The Passionists - Compassion

Mary in Christian Tradition

Feasts of the Lord in which Mary has a special place

The Presentation of the Lord in the Temple (February 2)

The Feast of the Presentation, an ancient feast also with roots in the early Jerusalem church, celebrates the day when Mary and Joseph brought their infant Child to the Temple of Jerusalem to present him to God according to Jewish custom. Though a feast of Jesus Christ, who is revealed as Messiah to the aged Simeon and Anna, faithful Israelites waiting for the Messiah, it is also is a feast of Mary. Simeon becomes the messenger of a "Second Annunciation" as he tells Mary

"of the actual historical situation in which her Son is to accomplish his mission, namely in misunderstanding and sorrow." (Pope John Paul II, Redemptoris Mater, 16)

In the reading from St.Luke, Simeon says to Mary:

"This child is destined to be the downfall and the rise of many in Israel, a sign that will be opposed- and you yourself shall be pierced with a sword- so that the thoughts of many hearts will be laid bare." (Luke 2,22-40)

"While this announcement on the one hand confirms her faith in the accomplishment of the divine promises of salvation, on the other hand it also reveals to her that she will have to live her obedience of faith in suffering, at the side of the suffering Savior, and that her motherhood will be mysterious and sorrowful." (Pope John Paul II, Redemptoris Mater, 16)

The Annunciation of the Lord (March 25)

The feast , recalling the angel Gabriel's visit to Nazareth to announce to Mary God's invitation that she should be the mother of a Divine Son, is primarily a feast of Jesus Christ. It celebrates God become incarnate, the Word made flesh, as a loving gift to humanity and all creation. Yet Mary had an important role in the mystery of the Incarnation.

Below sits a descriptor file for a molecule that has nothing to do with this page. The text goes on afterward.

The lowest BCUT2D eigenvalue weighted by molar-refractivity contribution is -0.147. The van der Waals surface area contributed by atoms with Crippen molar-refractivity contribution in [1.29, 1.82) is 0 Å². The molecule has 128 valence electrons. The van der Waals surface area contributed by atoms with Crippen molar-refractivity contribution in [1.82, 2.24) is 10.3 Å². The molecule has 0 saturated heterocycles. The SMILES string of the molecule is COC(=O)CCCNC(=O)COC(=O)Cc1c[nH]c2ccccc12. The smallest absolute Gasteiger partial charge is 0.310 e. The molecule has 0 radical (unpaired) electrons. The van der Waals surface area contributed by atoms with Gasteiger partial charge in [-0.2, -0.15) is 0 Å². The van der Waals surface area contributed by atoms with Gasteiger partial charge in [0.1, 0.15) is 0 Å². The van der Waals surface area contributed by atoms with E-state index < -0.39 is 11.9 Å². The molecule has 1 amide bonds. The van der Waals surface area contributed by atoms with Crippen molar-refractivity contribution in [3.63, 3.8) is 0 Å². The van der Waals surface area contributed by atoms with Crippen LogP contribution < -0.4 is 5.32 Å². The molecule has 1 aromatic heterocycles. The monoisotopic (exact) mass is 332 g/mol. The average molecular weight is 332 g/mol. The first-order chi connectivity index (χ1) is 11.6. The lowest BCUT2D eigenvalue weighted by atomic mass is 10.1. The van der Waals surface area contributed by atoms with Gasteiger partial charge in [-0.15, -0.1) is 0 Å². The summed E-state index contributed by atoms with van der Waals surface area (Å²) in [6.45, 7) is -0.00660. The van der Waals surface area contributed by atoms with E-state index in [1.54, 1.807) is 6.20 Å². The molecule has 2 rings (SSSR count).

Though troubled by the angel's extraordinary words, Mary accepts the invitation in faith.

"Behold the handmaid of the Lord; let it be done to me according to your word." (Luke 1, 38)

Like faithful Abraham, who "believed against hope," Mary accepted the mysterious plan of her Creator and consented to its consequences by the dim light of faith. She is a model for believers who make "a pilgrimage of faith."

The primary reading for this feast is the story of the Annunciation from St.Luke's Gospel (Luke 1,26-38). The feast is celebrated nine months before the feast of Jesus' birth.

The Visitation (May 31)

The feast of the Visitation celebrates Mary's visit to her cousin Elizabeth who was with child. At their meeting, John the Baptist, the child in Elizabeth's womb leapt for joy, and Elizabeth cried out in a loud voice, "Blessed are you among women and blessed is the fruit of your womb." (Luke 1,41) Jesus Christ, in Mary's womb, is recognized as God's blessing.

Mary, too, is praised for her faith.

"Blessed is she who trusted that the Lord's words to her would be fulfilled." (Luke 1)

A feast of the Incarnation, the Visitation is also a feast of Mary who responds with her song of praise:

"My being proclaims the greatness of the Lord, and my spirit finds joy in God my savior." (Luke 1,)

The feast of the Visitation celebrated between the feast of the Annunciation and the feast of the birth of John the Baptist. (June 24)

Other feasts of Mary